Canadians Increasingly Support the Use of Biometrics for Purchases

Canadians Increasingly Support the Use of Biometrics for Purchases

A recent survey conducted by Research Co. reveals that Canadians are becoming more open to utilizing biometrics for making purchases. The survey shows that 44 percent of Canadians now support the use of biometrics for purchases, which is a four percentage point increase compared to last year. On the other hand, the proportion of Canadians who are against using biometrics and body measurements for purchases has declined by four points, currently standing at 45 percent.

The survey also highlights the generational divide regarding the acceptance of biometrics. More than half of Canadians aged 18 to 34 (54 percent) welcome a world where payments can be made through biometrics. However, their counterparts aged 35 to 54 (44 percent) and aged 55 and over (31 percent) are less certain and hesitant about this technology.

When asked about their expectations for the future, 23 percent of the respondents expect to rely on biometrics for purchases within the next five years, while 33 percent foresee this option becoming available in the next 10 years.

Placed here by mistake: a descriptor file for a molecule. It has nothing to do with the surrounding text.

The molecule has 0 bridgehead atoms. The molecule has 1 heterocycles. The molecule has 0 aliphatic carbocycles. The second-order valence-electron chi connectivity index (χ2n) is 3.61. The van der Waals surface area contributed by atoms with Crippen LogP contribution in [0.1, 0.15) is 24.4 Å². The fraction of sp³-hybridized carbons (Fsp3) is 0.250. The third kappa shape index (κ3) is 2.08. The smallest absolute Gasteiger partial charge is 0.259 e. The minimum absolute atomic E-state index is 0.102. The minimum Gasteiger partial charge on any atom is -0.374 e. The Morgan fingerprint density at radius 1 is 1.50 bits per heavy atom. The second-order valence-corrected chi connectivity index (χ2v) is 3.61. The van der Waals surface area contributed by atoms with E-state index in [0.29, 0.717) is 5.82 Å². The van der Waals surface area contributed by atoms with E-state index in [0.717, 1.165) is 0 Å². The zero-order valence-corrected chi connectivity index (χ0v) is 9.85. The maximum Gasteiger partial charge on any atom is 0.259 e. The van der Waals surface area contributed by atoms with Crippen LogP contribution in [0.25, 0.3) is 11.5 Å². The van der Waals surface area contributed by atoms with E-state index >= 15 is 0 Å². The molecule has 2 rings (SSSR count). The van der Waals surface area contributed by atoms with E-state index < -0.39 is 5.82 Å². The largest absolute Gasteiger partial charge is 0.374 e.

Among the payment methods used by Canadians in the past month, cash was mentioned by only 18 percent of respondents. Credit cards were the most common method with 40 percent of Canadians utilizing them, followed by 28 percent who preferred debit cards. A smaller percentage of Canadians made payments using smartphones (7 percent), e-transfers (6 percent), or checks (2 percent).

Older Canadians, aged 55 and over, tend to prefer credit cards for their purchases (50 percent) compared to younger age groups, while Canadians aged 18 to 34 are more inclined to use their smartphones for purchases (10 percent).

Interestingly, 63 percent of Canadians reported that at least once in the past month they didn’t have any cash on hand and had to use their credit or debit card for a purchase of less than $10.

The survey was conducted online from August 17 to August 19, 2023, among 1,000 Canadian adults. The results were statistically weighted according to Canadian census figures for age, gender, and region. The margin of error is +/- 3.1 percentage points. (Source: Research Co. survey)

All Rights Reserved 2021.
| .